Alpha 2-Antiplasmin Deficiency
The congenital deficiency of alpha 2-antiplasmin (also referred to as alpha 2-plasmin inhibitor) was first described by Masateru Kohakura in 1969 in a child living on the island of Okinawa in southwest Japan.1 The child had a hemorrhagic diathesis including prolonged bleeding from cuts, subcutaneous hemorrhages and traumatic joint bleeding. Subsequently, the complete pedigree was described among the family members descended from common ancestors and with 3 consanguineous marriages, all living on the island.1 Alpha 2-antiplasmin is a natural inhibitor of plasmin in human circulation and plays a key role in the regulation of fibrinolysis.2 The plasmin-antiplasmin system regulates the dissolution of fibrin polymers into soluble fragments.
Plasminogen is activated by two main physiological activators, tissue-type plasminogen activator (tPA) and urokinase-type plasminogen activator (uPA). Plasminogen is converted into plasmin, which causes cleavage of insoluble fibrin polymers at specific sites, resulting in soluble fragments. Alpha 2-antiplasmin is the main physiological inhibitor of plasmin.
The credit for isolating alpha 2-antiplasmin from human plasma goes to two groups: Moroj and Aoki, 1976, as well as Wilman and Collen, 1977. The human gene was sequenced in 1988.3
Alpha 2-antiplasmin is a single-chain glycoprotein of the serpin family with a molecular mass of 67,000. It is mainly synthesized and secreted by the liver. Production has also been shown to occur in the kidney and brain. It circulates in the plasma at high concentrations (0.7 mg/L) and has a plasma half-life of 2.6 days. Plasmin-antiplasmin complexes are cleared much more quickly from circulation (t1/2=0.5 days). In humans, the gene SERPINF2 is about 16kb and is located on chromosome 17p13.3. Alpha 2-antiplasmin is also present in low concentrations in the α-granules of platelets.4
Two NH2-terminal variants of alpha 2-antiplasmin are isolated from human plasma: alpha 2-antiplasmin-Met, the full-length protein secreted into the blood comprising 464 amino acids, and alpha 2-antiplasmin-Asn, lacking the first 12 amino acids. The Asn-form makes up 60%-70% of the total alpha 2-antiplasmin in the plasma. The binding of FXIIIa and cross-linking to fibrin is more efficient in this form. There is evidence that heterogeneity in the N-terminal of alpha 2-antiplasmin may be driven by genetic variation of the SERPINF2 gene by affecting the rate of N-terminal cleavage.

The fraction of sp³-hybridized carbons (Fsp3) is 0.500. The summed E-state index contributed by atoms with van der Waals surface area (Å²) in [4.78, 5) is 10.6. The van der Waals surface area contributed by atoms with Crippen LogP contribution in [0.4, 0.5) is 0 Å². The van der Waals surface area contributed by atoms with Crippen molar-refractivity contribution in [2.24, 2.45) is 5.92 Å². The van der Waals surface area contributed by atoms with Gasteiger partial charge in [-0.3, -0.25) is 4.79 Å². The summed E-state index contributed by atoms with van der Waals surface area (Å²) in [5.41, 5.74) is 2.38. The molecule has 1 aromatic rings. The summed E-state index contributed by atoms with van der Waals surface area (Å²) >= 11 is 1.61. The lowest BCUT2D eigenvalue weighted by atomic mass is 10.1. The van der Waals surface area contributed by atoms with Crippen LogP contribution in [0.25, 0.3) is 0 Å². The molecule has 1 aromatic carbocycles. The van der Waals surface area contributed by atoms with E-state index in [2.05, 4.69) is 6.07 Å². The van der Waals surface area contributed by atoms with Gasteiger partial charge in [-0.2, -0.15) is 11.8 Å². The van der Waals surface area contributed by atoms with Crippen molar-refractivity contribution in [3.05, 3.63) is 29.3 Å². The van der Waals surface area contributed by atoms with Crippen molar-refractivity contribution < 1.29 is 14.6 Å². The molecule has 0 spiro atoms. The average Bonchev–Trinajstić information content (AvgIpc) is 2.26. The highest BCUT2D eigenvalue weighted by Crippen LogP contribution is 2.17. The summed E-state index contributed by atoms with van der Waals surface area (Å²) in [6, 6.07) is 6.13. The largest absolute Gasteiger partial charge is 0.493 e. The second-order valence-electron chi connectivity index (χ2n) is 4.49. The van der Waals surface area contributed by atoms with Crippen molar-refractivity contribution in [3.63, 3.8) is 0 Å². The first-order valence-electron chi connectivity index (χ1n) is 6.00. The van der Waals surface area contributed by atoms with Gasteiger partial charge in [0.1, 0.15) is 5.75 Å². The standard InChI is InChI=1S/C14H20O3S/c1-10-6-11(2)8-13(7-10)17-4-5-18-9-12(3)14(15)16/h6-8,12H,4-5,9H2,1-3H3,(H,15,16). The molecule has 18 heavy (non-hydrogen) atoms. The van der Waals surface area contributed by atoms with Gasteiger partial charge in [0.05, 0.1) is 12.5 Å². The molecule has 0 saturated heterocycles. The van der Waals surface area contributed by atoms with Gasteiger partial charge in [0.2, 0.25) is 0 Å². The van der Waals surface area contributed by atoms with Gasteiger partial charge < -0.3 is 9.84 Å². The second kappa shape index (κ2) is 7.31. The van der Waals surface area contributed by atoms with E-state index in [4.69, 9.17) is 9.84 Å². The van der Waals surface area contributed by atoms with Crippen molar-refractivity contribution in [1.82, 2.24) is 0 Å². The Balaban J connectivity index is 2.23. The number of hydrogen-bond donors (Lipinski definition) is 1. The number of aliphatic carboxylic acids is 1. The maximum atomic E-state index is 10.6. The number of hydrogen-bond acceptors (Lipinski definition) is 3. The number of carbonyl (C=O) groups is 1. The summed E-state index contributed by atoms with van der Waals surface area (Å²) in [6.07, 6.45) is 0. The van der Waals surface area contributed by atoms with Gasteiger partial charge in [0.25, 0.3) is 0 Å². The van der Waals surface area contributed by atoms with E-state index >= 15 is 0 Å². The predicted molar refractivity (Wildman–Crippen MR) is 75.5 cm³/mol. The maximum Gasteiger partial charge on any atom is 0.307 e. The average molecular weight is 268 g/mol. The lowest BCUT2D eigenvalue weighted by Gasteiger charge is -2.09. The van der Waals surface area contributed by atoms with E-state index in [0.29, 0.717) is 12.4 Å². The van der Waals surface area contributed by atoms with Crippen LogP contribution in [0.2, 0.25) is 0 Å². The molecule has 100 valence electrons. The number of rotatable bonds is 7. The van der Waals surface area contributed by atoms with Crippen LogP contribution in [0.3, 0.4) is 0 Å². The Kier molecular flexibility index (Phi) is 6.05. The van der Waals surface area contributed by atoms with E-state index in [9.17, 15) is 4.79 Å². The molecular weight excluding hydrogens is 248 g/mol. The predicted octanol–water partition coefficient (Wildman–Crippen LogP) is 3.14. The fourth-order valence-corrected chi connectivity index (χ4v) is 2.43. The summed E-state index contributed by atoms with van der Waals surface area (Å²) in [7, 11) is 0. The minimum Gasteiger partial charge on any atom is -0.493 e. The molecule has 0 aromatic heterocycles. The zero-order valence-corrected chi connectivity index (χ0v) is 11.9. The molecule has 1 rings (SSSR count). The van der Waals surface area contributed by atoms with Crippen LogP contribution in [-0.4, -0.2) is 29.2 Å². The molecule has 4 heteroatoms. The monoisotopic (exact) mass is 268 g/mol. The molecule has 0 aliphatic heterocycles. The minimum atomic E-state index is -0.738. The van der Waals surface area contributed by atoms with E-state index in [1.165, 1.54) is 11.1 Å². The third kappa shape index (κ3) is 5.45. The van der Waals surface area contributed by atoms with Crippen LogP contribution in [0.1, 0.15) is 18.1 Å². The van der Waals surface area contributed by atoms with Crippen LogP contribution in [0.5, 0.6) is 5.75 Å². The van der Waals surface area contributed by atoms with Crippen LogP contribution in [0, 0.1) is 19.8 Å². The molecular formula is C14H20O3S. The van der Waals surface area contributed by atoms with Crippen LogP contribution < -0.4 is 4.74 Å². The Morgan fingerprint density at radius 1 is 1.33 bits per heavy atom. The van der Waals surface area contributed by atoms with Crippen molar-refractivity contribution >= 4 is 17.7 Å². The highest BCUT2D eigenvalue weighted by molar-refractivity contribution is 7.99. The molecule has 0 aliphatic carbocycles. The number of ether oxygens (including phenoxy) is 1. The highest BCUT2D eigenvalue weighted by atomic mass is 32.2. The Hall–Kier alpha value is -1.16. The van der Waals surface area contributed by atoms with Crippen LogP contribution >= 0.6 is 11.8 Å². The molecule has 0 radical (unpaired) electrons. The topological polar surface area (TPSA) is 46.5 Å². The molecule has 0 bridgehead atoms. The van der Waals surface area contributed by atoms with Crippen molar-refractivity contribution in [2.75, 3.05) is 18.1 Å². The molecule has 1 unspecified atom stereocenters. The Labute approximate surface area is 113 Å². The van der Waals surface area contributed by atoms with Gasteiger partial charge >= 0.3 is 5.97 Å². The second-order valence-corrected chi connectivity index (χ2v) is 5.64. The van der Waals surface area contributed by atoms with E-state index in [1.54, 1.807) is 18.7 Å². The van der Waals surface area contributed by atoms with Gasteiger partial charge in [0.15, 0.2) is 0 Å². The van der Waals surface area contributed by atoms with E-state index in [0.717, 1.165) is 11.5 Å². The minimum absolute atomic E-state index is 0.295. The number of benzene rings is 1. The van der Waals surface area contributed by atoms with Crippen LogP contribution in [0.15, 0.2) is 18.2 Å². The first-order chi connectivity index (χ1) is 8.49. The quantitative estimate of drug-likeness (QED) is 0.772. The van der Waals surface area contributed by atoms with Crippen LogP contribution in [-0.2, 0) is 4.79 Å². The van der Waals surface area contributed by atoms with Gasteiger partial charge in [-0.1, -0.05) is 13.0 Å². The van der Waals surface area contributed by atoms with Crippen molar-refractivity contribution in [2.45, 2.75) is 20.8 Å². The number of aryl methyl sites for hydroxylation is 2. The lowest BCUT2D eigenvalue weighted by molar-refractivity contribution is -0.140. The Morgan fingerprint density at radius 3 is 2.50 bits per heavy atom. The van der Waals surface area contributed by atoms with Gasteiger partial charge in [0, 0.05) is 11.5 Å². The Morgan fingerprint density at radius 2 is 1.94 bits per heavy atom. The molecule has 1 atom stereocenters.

Approximately 35% of circulating alpha 2-antiplasmin is lacking the C-terminus. With this modification, the molecule no longer binds to plasmin(ogen) and therefore can only slowly inhibit plasmin.
Alpha 2-antiplasmin regulates fibrinolysis in three ways:5
1) Inhibition of adsorption of plasminogen to fibrin: The C-terminal end of alpha 2-antiplasmin binds to the lysine-binding site of plasmin(ogen), which is also the site of covalent binding of fibrin. Alpha 2-antiplasmin thus competitively inhibits the binding of plasminogen to fibrin, which is the initial step of endogenous fibrinolysis.
2) Formation of inactive plasmin-α2-antiplasmin: alpha 2-antiplasmin is rapidly cleaved by plasmin, resulting in the release of a peptide and the covalent, inactive but stable complex, plasmin-α2-antiplasmin.
3) Making fibrin more resistant to fibrinolysis: Plasma alpha 2-antiplasmin becomes covalently cross-linked to fibrin via factor XIIIa (FXIIIa), resulting in increased resistance to fibrinolysis. This crosslinking is directly responsible for clot stability.6 In addition, plasminogen activators tPA and uPA are also inhibited by alpha 2-antiplasmin.
Alpha 2-antiplasmin deficiency can be congenital or acquired. Patients with congenital deficiency of alpha 2-antiplasmin may present with a severe hemorrhagic disorder due to impaired inactivation of plasmin and resulting premature lysis of the hemostatic fibrin plug. Bleeding may sometimes be delayed in onset after trauma or surgery.
Acquired alpha 2-antiplasmin deficiency may be seen with liver disease (decreased synthesis), disseminated intravascular coagulation (increased consumption), nephrotic syndrome (urinary loss), amyloidosis, or during thrombolytic therapy.
Alpha 2-antiplasmin deficiency is a very rare disorder with only a handful of cases described worldwide.7 As a result, the prevalence and ethnic predilection of this disorder is not known. With the more widespread use of high-throughput genomic testing, more information regarding the frequency of this condition may become available.8